European Regional Conference

Dr. Kenneth Dion (President, Sigma Nursing)
  • Dr. Elizabeth Madigan (Chief Executive Officer, Sigma Nursing)
  • Rachel Kenna (Chief Nursing Officer, Department of Health, Ireland)
  • Margrieta Langins (European Chief Nursing Officer, World Health Organization)
  • Prof Sheila Tlou (Co-Chair, Global HIV Prevention Coalition & NursingNow, Former Minister for Health, Botswana, World Health Organization)
  • Prof Daniel Oerther (President American Academy of Environmental Engineers and Scientists)
  • Dr. Peter Singer (Special Advisor to the Director-General, World Health Organization)
  • Dr. Joanne Bosanquet (CEO of the Foundation of Nursing Studies, The Queen's Nursing Institute, UK)
  • Prof Eileen Savage (Emeritus Professor University College Cork & Founder Excello Coaching and Facilitation)
  • Grace Sullivan (Member of European Parliament, Green Party)
  • Prof Jonathan Drennan (Chair of Nursing and Health Services Research, University College Cork)
Sigma 6th Biennial European Conference
22-25th June  2022
Well it's a wrap.
Coming soon all those photo's.

Hosted by:
Omega Epsilon at-Large Chapter of Sigma, Ireland
in partnership with
RCSI University of Medicine and Health Sciences. Dublin
Sigma International Planning committee of European Chapter Presidents.

Nurses and midwives are at the forefront of global efforts to improve and enhance healthcare delivery with the goal of addressing the United Nation’s Sustainable Development Goals (SDGs). Nurses and midwives work across diverse healthcare settings and community settings and are uniquely positioned to lead on, and contribute to, the achievement of the SDGs and transform global healthcare. This conference brought together leaders on this topic to showcase cutting edge research and clinical practice initiatives that demonstrate nursing and midwifery thought leadership in the development of sustainable health systems and services, with global reach and local impact. Following the conference their will be a Sigma European Dublin statement on sustainability and nursing with a thought to persuing a resolution status at the next Sigma Biennial Conference in 2023.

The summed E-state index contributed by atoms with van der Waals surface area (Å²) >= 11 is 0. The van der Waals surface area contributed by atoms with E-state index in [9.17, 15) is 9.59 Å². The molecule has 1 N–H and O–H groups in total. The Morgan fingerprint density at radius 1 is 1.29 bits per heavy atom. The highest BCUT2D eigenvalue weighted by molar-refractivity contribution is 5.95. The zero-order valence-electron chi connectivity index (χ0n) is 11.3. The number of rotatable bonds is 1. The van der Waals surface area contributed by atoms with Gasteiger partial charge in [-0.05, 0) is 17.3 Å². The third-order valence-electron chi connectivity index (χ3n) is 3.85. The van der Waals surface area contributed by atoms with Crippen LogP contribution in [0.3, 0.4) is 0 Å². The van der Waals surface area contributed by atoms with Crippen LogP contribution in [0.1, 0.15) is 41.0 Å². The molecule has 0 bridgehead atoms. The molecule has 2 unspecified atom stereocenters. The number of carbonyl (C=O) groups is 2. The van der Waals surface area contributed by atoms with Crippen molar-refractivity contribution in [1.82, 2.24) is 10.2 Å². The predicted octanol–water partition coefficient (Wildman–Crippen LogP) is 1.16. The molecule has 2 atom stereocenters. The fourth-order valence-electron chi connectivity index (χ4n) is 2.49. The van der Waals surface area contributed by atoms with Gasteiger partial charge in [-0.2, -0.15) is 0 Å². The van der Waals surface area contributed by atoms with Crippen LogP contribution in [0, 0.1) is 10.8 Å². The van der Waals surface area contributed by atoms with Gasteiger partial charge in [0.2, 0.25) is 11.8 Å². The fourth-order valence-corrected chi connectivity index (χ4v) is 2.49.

Reflections on the conference.
Dr Kenneth Dion President Sigma
I enjoyed to conference because of the diversity of topics, speakers, and attendee. The many different perspectives from which sustainability was presented allowed the attendee to clearly see the linkages between many different issues that have implications for sustainability of the profession. And, how the sustainability of the profession and our actions are linked to the sustainability of the planet and human race. I personally appreciated the size of the conference. There were the perfect number of attendees to assure a diversity of perspectives while providing a high level of intimacy. There was not a speaker or attendee, which I did not have the opportunity to interact with. On a personal note, the theme of the conference aligned perfectly with the Organization Call to Action. I know this was serendipitous as the theme was chosen well prior to the Call. I am appreciative of that serendipity as I ingested a great deal of knowledge I can now use to further support the call to action. I honestly cannot think of a thing I would have changed. I look forward to attending the ERC in Bournemouth in 2024.
Liz Madigan: CEO Sigma.
The conference ignited conversations and ideas among the attendees because of the ability to network.
The focus on partnerships and sustainability is critical to nurses and our contributions to the SDGs. Thank you for all for making this conference such a success.


The Sustainable Development Goals (SDGs) were adopted by the United Nations in 2015 to replace the Millennium Development Goals (MDGs). They contain 17 goals covering a broad range of sustainable development issues for the world, such as ending poverty, hunger, improving health and education, combating climate change, etc. The 191 UN Member States have agreed to achieve these new goals by 2030. Health has a central place in SDG 3: Ensure healthy lives and promote well-being for all ages, and clearly nursing has a major role to play in relation to SDG 3. But the work of nurses also has a major impact on the delivery of other SDGs such as education and poverty – these are often referred to as the social determinants of health (SDH). The SDH are the conditions in which people are born, grow, work, live and impact on the conditions of health and daily lives. While nurses seek to help people achieve their optimal health, our work frequently includes addressing the SDH and nurses understand the links between wider conditions and individual and population health. This resource and the case studies we use demonstrate those relationships and make it clear why nurses are so important not just to individual health optimisation but also to achieving the SDG’S.